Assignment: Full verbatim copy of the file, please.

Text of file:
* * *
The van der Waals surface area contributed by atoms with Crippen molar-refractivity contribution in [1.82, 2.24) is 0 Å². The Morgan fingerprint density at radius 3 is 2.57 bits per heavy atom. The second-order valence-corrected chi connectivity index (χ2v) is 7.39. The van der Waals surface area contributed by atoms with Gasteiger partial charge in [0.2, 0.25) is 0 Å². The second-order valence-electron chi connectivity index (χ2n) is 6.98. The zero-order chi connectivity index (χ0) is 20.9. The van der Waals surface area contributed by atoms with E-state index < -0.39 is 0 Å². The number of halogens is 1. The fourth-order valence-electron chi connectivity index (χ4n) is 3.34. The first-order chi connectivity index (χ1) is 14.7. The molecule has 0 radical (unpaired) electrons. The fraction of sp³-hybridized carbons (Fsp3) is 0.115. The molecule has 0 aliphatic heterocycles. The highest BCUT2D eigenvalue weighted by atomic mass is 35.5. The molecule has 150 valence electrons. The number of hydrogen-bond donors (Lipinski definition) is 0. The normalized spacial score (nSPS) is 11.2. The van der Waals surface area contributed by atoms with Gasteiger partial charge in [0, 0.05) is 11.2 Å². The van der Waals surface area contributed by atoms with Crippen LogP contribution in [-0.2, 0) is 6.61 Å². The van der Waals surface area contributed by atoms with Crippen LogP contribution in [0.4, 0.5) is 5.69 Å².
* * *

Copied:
The van der Waals surface area contributed by atoms with Crippen molar-refractivity contribution in [1.82, 2.24) is 0 Å². The Morgan fingerprint density at radius 3 is 2.57 bits per heavy atom. The second-order valence-corrected chi connectivity index (χ2v) is 7.39. The van der Waals surface area contributed by atoms with Gasteiger partial charge in [0.2, 0.25) is 0 Å². The second-order valence-electron chi connectivity index (χ2n) is 6.98. The zero-order chi connectivity index (χ0) is 20.9. The van der Waals surface area contributed by atoms with E-state index < -0.39 is 0 Å². The number of halogens is 1. The fourth-order valence-electron chi connectivity index (χ4n) is 3.34. The first-order chi connectivity index (χ1) is 14.7. The molecule has 0 radical (unpaired) electrons. The fraction of sp³-hybridized carbons (Fsp3) is 0.115. The molecule has 0 aliphatic heterocycles. The highest BCUT2D eigenvalue weighted by atomic mass is 35.5. The molecule has 150 valence electrons. The number of hydrogen-bond donors (Lipinski definition) is 0. The normalized spacial score (nSPS) is 11.2. The van der Waals surface area contributed by atoms with Gasteiger partial charge in [0, 0.05) is 11.2 Å². The van der Waals surface area contributed by atoms with Crippen LogP contribution in [-0.2, 0) is 6.61 Å². The van der Waals surface area contributed by atoms with Crippen LogP contribution in [0.4, 0.5) is 5.69 Å².